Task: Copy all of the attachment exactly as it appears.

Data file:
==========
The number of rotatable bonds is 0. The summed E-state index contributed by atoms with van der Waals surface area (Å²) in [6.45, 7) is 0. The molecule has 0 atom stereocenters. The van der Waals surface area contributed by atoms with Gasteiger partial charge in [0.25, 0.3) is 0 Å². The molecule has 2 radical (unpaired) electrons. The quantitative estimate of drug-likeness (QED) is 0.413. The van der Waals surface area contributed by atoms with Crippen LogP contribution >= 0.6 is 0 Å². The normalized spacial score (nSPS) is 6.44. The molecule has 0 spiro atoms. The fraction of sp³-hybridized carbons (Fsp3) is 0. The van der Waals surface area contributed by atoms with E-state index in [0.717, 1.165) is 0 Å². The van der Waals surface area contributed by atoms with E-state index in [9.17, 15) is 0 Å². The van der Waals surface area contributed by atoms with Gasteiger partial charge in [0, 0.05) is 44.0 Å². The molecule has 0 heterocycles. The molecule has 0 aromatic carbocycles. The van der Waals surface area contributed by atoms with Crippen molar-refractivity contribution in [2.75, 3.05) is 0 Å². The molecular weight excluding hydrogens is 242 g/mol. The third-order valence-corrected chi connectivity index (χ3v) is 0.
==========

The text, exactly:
The number of rotatable bonds is 0. The summed E-state index contributed by atoms with van der Waals surface area (Å²) in [6.45, 7) is 0. The molecule has 0 atom stereocenters. The van der Waals surface area contributed by atoms with Gasteiger partial charge in [0.25, 0.3) is 0 Å². The molecule has 2 radical (unpaired) electrons. The quantitative estimate of drug-likeness (QED) is 0.413. The van der Waals surface area contributed by atoms with Crippen LogP contribution >= 0.6 is 0 Å². The normalized spacial score (nSPS) is 6.44. The molecule has 0 spiro atoms. The fraction of sp³-hybridized carbons (Fsp3) is 0. The van der Waals surface area contributed by atoms with E-state index in [0.717, 1.165) is 0 Å². The van der Waals surface area contributed by atoms with E-state index in [9.17, 15) is 0 Å². The van der Waals surface area contributed by atoms with Gasteiger partial charge in [0, 0.05) is 44.0 Å². The molecule has 0 heterocycles. The molecule has 0 aromatic carbocycles. The van der Waals surface area contributed by atoms with Crippen molar-refractivity contribution in [2.75, 3.05) is 0 Å². The molecular weight excluding hydrogens is 242 g/mol. The third-order valence-corrected chi connectivity index (χ3v) is 0.